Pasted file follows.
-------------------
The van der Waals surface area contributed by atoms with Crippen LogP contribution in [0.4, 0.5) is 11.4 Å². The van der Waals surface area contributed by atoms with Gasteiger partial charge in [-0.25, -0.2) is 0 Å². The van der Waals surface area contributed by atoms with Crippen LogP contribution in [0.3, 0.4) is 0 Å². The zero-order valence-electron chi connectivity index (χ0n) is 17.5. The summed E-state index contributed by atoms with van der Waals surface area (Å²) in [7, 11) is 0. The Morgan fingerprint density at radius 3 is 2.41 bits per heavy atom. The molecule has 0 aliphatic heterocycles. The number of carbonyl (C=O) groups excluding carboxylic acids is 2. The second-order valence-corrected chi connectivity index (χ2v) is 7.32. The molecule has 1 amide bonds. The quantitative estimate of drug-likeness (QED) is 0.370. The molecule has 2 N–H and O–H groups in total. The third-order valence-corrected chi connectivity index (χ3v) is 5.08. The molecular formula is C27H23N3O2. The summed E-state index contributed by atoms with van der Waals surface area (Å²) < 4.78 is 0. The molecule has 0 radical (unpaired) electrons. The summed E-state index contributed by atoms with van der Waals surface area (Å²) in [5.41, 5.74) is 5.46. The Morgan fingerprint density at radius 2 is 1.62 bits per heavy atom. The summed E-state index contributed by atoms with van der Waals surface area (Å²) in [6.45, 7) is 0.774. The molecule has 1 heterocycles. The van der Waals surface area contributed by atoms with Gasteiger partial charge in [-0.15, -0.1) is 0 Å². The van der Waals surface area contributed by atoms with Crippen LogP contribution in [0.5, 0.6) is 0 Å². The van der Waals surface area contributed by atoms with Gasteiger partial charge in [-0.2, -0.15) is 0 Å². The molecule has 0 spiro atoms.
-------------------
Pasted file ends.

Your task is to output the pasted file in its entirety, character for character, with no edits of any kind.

The van der Waals surface area contributed by atoms with Crippen LogP contribution in [0.4, 0.5) is 11.4 Å². The van der Waals surface area contributed by atoms with Gasteiger partial charge in [-0.25, -0.2) is 0 Å². The van der Waals surface area contributed by atoms with Crippen LogP contribution in [0.3, 0.4) is 0 Å². The zero-order valence-electron chi connectivity index (χ0n) is 17.5. The summed E-state index contributed by atoms with van der Waals surface area (Å²) in [7, 11) is 0. The Morgan fingerprint density at radius 3 is 2.41 bits per heavy atom. The molecule has 0 aliphatic heterocycles. The number of carbonyl (C=O) groups excluding carboxylic acids is 2. The second-order valence-corrected chi connectivity index (χ2v) is 7.32. The molecule has 1 amide bonds. The quantitative estimate of drug-likeness (QED) is 0.370. The molecule has 2 N–H and O–H groups in total. The third-order valence-corrected chi connectivity index (χ3v) is 5.08. The molecular formula is C27H23N3O2. The summed E-state index contributed by atoms with van der Waals surface area (Å²) < 4.78 is 0. The molecule has 0 radical (unpaired) electrons. The summed E-state index contributed by atoms with van der Waals surface area (Å²) in [5.41, 5.74) is 5.46. The Morgan fingerprint density at radius 2 is 1.62 bits per heavy atom. The summed E-state index contributed by atoms with van der Waals surface area (Å²) in [6.45, 7) is 0.774. The molecule has 1 heterocycles. The van der Waals surface area contributed by atoms with Gasteiger partial charge in [-0.15, -0.1) is 0 Å². The van der Waals surface area contributed by atoms with Crippen LogP contribution in [0.5, 0.6) is 0 Å². The van der Waals surface area contributed by atoms with Gasteiger partial charge in [-0.2, -0.15) is 0 Å². The molecule has 0 spiro atoms.